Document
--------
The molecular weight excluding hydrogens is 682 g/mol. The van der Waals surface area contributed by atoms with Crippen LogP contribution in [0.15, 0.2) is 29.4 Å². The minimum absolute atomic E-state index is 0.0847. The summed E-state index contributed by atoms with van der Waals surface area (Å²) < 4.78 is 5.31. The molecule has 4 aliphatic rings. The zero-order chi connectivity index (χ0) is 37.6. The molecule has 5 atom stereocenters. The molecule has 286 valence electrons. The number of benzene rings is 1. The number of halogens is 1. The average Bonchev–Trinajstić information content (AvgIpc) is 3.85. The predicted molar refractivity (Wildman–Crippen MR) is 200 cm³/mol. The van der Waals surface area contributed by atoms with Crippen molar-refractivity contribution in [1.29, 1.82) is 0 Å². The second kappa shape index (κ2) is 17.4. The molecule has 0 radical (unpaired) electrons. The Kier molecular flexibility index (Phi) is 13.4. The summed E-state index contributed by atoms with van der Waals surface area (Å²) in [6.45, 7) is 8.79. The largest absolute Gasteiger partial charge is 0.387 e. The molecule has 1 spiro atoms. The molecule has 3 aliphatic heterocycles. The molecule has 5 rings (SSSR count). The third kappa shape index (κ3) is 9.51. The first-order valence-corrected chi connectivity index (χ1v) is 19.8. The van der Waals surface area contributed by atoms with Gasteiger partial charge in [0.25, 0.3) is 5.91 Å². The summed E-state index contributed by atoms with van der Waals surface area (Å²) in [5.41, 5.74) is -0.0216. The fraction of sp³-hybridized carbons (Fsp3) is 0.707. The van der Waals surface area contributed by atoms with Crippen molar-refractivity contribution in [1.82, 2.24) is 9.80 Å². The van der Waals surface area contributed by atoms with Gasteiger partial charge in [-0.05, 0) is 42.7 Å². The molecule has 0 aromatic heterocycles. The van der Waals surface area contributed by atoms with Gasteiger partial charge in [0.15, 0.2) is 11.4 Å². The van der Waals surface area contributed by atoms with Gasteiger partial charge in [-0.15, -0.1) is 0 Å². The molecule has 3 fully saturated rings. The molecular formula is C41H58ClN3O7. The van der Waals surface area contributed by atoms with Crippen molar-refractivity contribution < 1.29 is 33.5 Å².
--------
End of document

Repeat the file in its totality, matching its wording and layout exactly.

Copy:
The molecular weight excluding hydrogens is 682 g/mol. The van der Waals surface area contributed by atoms with Crippen LogP contribution in [0.15, 0.2) is 29.4 Å². The minimum absolute atomic E-state index is 0.0847. The summed E-state index contributed by atoms with van der Waals surface area (Å²) < 4.78 is 5.31. The molecule has 4 aliphatic rings. The zero-order chi connectivity index (χ0) is 37.6. The molecule has 5 atom stereocenters. The molecule has 286 valence electrons. The number of benzene rings is 1. The number of halogens is 1. The average Bonchev–Trinajstić information content (AvgIpc) is 3.85. The predicted molar refractivity (Wildman–Crippen MR) is 200 cm³/mol. The van der Waals surface area contributed by atoms with Crippen molar-refractivity contribution in [1.29, 1.82) is 0 Å². The second kappa shape index (κ2) is 17.4. The molecule has 0 radical (unpaired) electrons. The Kier molecular flexibility index (Phi) is 13.4. The summed E-state index contributed by atoms with van der Waals surface area (Å²) in [6.45, 7) is 8.79. The largest absolute Gasteiger partial charge is 0.387 e. The molecule has 1 spiro atoms. The molecule has 3 aliphatic heterocycles. The molecule has 5 rings (SSSR count). The third kappa shape index (κ3) is 9.51. The first-order valence-corrected chi connectivity index (χ1v) is 19.8. The van der Waals surface area contributed by atoms with Gasteiger partial charge in [0.25, 0.3) is 5.91 Å². The summed E-state index contributed by atoms with van der Waals surface area (Å²) in [5.41, 5.74) is -0.0216. The fraction of sp³-hybridized carbons (Fsp3) is 0.707. The van der Waals surface area contributed by atoms with Crippen molar-refractivity contribution in [1.82, 2.24) is 9.80 Å². The van der Waals surface area contributed by atoms with Gasteiger partial charge in [-0.05, 0) is 42.7 Å². The molecule has 0 aromatic heterocycles. The van der Waals surface area contributed by atoms with Gasteiger partial charge in [0.15, 0.2) is 11.4 Å². The van der Waals surface area contributed by atoms with Gasteiger partial charge in [-0.15, -0.1) is 0 Å². The molecule has 3 fully saturated rings. The molecular formula is C41H58ClN3O7. The van der Waals surface area contributed by atoms with Crippen molar-refractivity contribution < 1.29 is 33.5 Å².